ELECTRIC & HYBRID
There are tons of options for electrified vehicles on the market, and it can be hard to know which is which. In short, an electric car is 100% battery operated and has to be charged using external electric charging points. On the other hand, a plug-in hybrid vehicle has a combustion engine that works in tandem with an electric motor. This battery is also charged through an external source, as well as internal methods like regenerative braking to stay topped up. A mild hybrid electric vehicle doesn’t need charging externally at all, and the electric motor simply gives the petrol or diesel engine a boost.
Find out more here: https://www.jeep.co.uk/4xe-hybrid
Electric vehicle batteries may lose some performance over time, but they are built to be more hard-working than batteries found on household electrical items, so they should last for the life of the vehicle.
We guarantee that 70% of the battery’s capacity is good for 100,000 miles, or eight years.
No, it’s maintenance-free. You don’t have to add fuel, oil or water to keep it running, just charge it when you need to. Check out our Maintenance page for more details.
The electronics work for you to make sure that the cells are kept at the optimum temperature in extreme weather or while rapid charging. This also helps you charge at the fastest possible rate and maintain the health of your battery.
This is a popular question. All-electric vehicles are just as hardy as traditionally powered ones, so it’s totally safe to use it in the same conditions you would any other car. Electric vehicles have been tested in heavy rain, standing water, lightning storms – you name it. They’re ready for anything, just like you are.
Actually, it’s the opposite. Electric vehicles are cheaper to service in the long run. Whatever model you go for, your all-electric vehicle has simpler technology and fewer moving parts than one with a petrol or diesel engine. That means no exhausts, no fuel delivery systems, no oil filters, and no gears or clutches to replace or maintain. So, fewer things to go wrong means lower servicing costs!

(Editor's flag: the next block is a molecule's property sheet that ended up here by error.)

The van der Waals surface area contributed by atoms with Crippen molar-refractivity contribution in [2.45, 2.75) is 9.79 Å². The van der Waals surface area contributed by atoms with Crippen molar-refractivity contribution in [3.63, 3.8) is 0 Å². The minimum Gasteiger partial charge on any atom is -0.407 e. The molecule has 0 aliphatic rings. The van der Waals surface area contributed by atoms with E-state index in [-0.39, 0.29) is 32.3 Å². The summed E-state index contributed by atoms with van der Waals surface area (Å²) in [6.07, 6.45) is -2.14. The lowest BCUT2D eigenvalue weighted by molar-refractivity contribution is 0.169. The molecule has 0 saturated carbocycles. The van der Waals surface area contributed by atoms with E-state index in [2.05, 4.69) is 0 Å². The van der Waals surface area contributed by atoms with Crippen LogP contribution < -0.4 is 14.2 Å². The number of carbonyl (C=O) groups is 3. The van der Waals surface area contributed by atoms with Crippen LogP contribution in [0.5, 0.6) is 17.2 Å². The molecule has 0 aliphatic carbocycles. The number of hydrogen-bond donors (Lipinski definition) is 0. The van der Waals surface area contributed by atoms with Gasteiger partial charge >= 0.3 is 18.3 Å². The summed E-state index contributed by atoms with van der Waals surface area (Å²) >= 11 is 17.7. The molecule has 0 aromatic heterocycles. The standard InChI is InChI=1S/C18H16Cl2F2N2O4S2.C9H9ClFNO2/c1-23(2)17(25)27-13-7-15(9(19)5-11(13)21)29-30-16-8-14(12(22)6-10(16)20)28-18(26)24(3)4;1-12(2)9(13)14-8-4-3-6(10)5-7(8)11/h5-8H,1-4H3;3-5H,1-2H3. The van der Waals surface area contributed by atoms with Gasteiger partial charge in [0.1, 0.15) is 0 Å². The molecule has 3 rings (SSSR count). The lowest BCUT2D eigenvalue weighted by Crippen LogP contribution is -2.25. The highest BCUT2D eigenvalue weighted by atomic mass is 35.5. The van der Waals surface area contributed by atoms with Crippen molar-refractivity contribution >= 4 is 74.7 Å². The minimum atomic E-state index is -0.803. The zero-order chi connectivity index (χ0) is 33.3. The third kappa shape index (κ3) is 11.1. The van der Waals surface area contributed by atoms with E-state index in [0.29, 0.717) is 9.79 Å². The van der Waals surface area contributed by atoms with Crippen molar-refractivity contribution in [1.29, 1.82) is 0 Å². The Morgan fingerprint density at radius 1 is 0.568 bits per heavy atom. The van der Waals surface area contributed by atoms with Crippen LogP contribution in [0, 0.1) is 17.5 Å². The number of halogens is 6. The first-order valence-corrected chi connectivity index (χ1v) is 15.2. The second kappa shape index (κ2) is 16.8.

Trust us, you’re not the first to experience ‘range anxiety’. Lots of first time electric car owners worry their car might simply stop mid-drive, but that’s very unlikely. If you’re driving a hybrid, the vehicle will simply switch to petrol power once the battery has run out. However, in an all-electric vehicle, you’ll get the same warnings as you would if your petrol or diesel engine was getting low on fuel – and you’ve never let it just run dry, have you?
There are also tons of tools to help you plan your journeys around electric charging points, like the Octopus Energy Electroverse map. And, if you do run out of charge for some reason, contact your roadside assistance partner to help move your vehicle to a place where you can re-charge it.
The short answer: yes, but that cost will be offset by savings on petrol/diesel. The long answer: many electric vehicle have a home wallbox installed, and this usually pushed their monthly bills up a bit. However, you won’t be paying for any other kind of fuel, so the savings almost always outweigh the costs. Plus, most electricity providers have dedicated electric vehicle tariffs, which give you a cheaper rate when you charge at off-peak times, like overnight.
You can check out the available charging points using the Electroverse Map
It’ll depend on the type of charging point you use. If you charge up at home using a standard 7.4kW wallbox, it’ll take around 7 hours 58 minutes to charge the Jeep Avenger to 100%.
However, if you charge up in public at a rapid charging point using a 100kw charger, the time comes right down – 24 minutes to get from 20% to 80% charge.